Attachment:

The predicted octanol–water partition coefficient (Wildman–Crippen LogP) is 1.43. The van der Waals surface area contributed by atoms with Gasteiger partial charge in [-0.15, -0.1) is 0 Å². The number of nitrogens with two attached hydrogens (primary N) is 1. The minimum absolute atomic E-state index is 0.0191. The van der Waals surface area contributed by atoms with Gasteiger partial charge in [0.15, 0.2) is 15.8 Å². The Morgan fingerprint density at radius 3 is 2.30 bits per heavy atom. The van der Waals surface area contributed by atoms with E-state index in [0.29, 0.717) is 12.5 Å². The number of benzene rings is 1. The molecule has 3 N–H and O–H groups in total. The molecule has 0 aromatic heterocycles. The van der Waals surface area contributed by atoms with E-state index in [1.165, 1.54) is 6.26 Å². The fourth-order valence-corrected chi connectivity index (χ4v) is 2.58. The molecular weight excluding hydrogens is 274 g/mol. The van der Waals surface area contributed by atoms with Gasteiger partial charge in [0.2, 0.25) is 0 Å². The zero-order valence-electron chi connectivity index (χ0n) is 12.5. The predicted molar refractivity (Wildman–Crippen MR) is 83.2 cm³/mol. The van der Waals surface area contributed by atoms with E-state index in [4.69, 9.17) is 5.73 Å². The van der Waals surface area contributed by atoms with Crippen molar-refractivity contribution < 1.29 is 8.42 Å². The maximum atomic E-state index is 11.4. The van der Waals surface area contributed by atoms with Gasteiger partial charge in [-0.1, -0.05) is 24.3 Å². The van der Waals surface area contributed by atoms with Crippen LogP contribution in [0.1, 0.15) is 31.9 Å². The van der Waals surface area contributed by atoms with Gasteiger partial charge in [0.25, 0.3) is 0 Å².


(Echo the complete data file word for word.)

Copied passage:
The predicted octanol–water partition coefficient (Wildman–Crippen LogP) is 1.43. The van der Waals surface area contributed by atoms with Gasteiger partial charge in [-0.15, -0.1) is 0 Å². The number of nitrogens with two attached hydrogens (primary N) is 1. The minimum absolute atomic E-state index is 0.0191. The van der Waals surface area contributed by atoms with Gasteiger partial charge in [0.15, 0.2) is 15.8 Å². The Morgan fingerprint density at radius 3 is 2.30 bits per heavy atom. The van der Waals surface area contributed by atoms with E-state index in [0.29, 0.717) is 12.5 Å². The number of benzene rings is 1. The molecule has 3 N–H and O–H groups in total. The molecule has 0 aromatic heterocycles. The van der Waals surface area contributed by atoms with E-state index in [1.165, 1.54) is 6.26 Å². The fourth-order valence-corrected chi connectivity index (χ4v) is 2.58. The molecular weight excluding hydrogens is 274 g/mol. The van der Waals surface area contributed by atoms with Gasteiger partial charge in [0.2, 0.25) is 0 Å². The zero-order valence-electron chi connectivity index (χ0n) is 12.5. The predicted molar refractivity (Wildman–Crippen MR) is 83.2 cm³/mol. The van der Waals surface area contributed by atoms with E-state index in [4.69, 9.17) is 5.73 Å². The van der Waals surface area contributed by atoms with Crippen molar-refractivity contribution < 1.29 is 8.42 Å². The maximum atomic E-state index is 11.4. The van der Waals surface area contributed by atoms with Gasteiger partial charge in [-0.1, -0.05) is 24.3 Å². The van der Waals surface area contributed by atoms with Crippen LogP contribution in [0.1, 0.15) is 31.9 Å². The van der Waals surface area contributed by atoms with Gasteiger partial charge in [0.25, 0.3) is 0 Å².